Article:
>     >>     pairwise matrix.
>     >>
>     >>     Richard Fobes
>     >>     The VoteFair guy
>     >>
>     >>
>     >>     On 3/30/2022 11:51 PM, Colin Champion wrote:
>     >>>     Richard – is the candidate with the highest support count
>     not the
>     >>>     candidate with the highest Borda score? Have you not reinvented
>     >>>        Colin
>     >>>
>     >>>
>     >>>     On 31/03/2022 05:58, Richard, the VoteFair guy wrote:
>     >>>>     Here I'm suggesting a way to improve the recently (fall 2021)
>     >>>>     created
>     >>>>     "Ranked Robin" method, which is described at Electowiki at this
>     >>>>
>     >>>>       https://electowiki.org/wiki/Ranked_Robin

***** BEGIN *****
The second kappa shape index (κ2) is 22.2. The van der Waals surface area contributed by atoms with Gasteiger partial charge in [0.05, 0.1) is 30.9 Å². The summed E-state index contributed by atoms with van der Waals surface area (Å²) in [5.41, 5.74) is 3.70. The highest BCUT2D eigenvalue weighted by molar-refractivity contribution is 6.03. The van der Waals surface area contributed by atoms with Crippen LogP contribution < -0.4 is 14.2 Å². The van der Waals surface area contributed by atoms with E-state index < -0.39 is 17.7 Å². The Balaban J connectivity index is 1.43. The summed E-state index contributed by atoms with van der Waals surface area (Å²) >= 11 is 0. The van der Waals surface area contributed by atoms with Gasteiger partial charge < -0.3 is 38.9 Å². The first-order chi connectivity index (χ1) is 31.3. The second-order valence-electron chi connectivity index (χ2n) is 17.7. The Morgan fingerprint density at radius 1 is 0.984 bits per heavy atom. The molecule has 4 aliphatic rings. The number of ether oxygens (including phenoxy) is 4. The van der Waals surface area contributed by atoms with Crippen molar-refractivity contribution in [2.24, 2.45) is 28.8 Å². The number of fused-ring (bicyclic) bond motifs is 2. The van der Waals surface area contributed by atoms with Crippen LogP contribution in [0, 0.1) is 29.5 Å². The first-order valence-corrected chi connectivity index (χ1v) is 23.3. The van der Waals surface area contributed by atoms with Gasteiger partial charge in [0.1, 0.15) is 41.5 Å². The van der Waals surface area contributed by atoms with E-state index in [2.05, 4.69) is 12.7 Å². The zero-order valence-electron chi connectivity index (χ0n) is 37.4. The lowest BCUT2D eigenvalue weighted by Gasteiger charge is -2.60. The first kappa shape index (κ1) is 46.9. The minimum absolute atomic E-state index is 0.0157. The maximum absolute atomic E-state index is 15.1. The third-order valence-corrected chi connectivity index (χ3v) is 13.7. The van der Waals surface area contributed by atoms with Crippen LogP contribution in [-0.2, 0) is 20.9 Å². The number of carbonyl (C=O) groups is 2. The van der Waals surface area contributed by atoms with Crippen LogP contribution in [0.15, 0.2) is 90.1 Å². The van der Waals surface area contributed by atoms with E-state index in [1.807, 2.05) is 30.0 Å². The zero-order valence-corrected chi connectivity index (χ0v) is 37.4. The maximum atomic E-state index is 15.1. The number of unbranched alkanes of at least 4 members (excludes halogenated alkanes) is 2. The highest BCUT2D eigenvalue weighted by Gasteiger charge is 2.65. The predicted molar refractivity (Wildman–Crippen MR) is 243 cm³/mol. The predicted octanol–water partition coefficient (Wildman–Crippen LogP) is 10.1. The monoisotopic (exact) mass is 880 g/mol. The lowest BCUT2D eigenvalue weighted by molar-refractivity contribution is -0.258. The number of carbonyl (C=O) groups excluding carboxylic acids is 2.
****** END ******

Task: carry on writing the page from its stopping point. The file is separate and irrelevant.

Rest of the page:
>     >>>>
>     >>>>     The improvement is to replace the first-level tie breaker
>     -- which
>     >>>>     looks at margins calculated from the pairwise matrix -- with
>     >>>>     "pairwise
>     >>>>     support counts" -- which are easily described without using any
>     >>>>     numbers from the pairwise matrix.
>     >>>>
>     >>>>     Starting from the beginning ...
>     >>>>
>     >>>>     Currently the Ranked Robin method is described this way:
>     >>>>
>     >>>>     "Elect the candidate who pairwise beats the greatest number of
>     >>>>     candidates."
>     >>>>
>     >>>>     That's the method described by Ramon Llull (in 1299).
>     >>>>
>     >>>>     According to Electowiki that's been improved to become the
>     Copeland
>     >>>>     method, which elects "the candidate with the most (pairwise
>     >>>>     victories
>     >>>>     minus pairwise defeats)."
>     >>>>